The common shrew is one of Britain's smallest mammals and is closely related to the mole and hedgehog.


Threats to the Common Shrew

Shrews are useful members of the wild mammal community because they eat invertebrates, many of which are regarded as pests by man. However, although the common shrew is probably one of Britain's most abundant mammals, it is thought that the population as a whole has been reduced over recent years. This is probably due to the use of herbicides (weedkillers) and pesticides. These toxic chemicals destroy the taller grasses and other plants which provide shelter from predators. Also they kill many of the invertebrates on which shrews feed. As of 2020 the IUCN has said that the population is stable but there may be local decreases due to degradation of habitat.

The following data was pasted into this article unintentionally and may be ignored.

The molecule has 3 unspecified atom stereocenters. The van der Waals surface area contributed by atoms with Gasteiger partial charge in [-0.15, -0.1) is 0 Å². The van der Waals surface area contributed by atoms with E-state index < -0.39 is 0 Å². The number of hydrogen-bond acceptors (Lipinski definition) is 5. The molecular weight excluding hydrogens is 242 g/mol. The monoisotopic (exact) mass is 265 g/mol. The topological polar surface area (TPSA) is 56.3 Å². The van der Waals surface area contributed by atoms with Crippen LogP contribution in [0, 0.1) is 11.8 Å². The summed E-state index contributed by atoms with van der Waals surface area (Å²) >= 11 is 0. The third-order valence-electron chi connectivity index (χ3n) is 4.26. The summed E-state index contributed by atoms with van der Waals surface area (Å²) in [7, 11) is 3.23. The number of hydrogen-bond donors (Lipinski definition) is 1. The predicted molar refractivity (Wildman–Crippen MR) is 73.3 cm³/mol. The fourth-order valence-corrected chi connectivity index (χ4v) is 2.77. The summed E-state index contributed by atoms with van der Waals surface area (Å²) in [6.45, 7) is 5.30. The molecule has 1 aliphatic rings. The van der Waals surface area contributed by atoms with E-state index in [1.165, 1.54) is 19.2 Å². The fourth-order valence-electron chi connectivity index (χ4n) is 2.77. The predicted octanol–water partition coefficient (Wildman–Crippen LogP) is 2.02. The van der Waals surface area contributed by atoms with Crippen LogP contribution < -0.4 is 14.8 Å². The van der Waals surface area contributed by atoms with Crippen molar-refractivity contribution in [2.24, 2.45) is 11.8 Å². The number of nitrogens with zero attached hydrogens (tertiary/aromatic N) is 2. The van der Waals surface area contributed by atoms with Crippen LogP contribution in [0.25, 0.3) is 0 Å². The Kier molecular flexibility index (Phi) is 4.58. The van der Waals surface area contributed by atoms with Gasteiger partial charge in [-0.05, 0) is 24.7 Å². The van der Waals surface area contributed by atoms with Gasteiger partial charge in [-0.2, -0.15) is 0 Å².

Shrews are partially protected under Schedule 6 of the Wildlife and Countryside Act of 1981 - this means they cannot be killed or captured using traps, snares, nets, or poisons etc.

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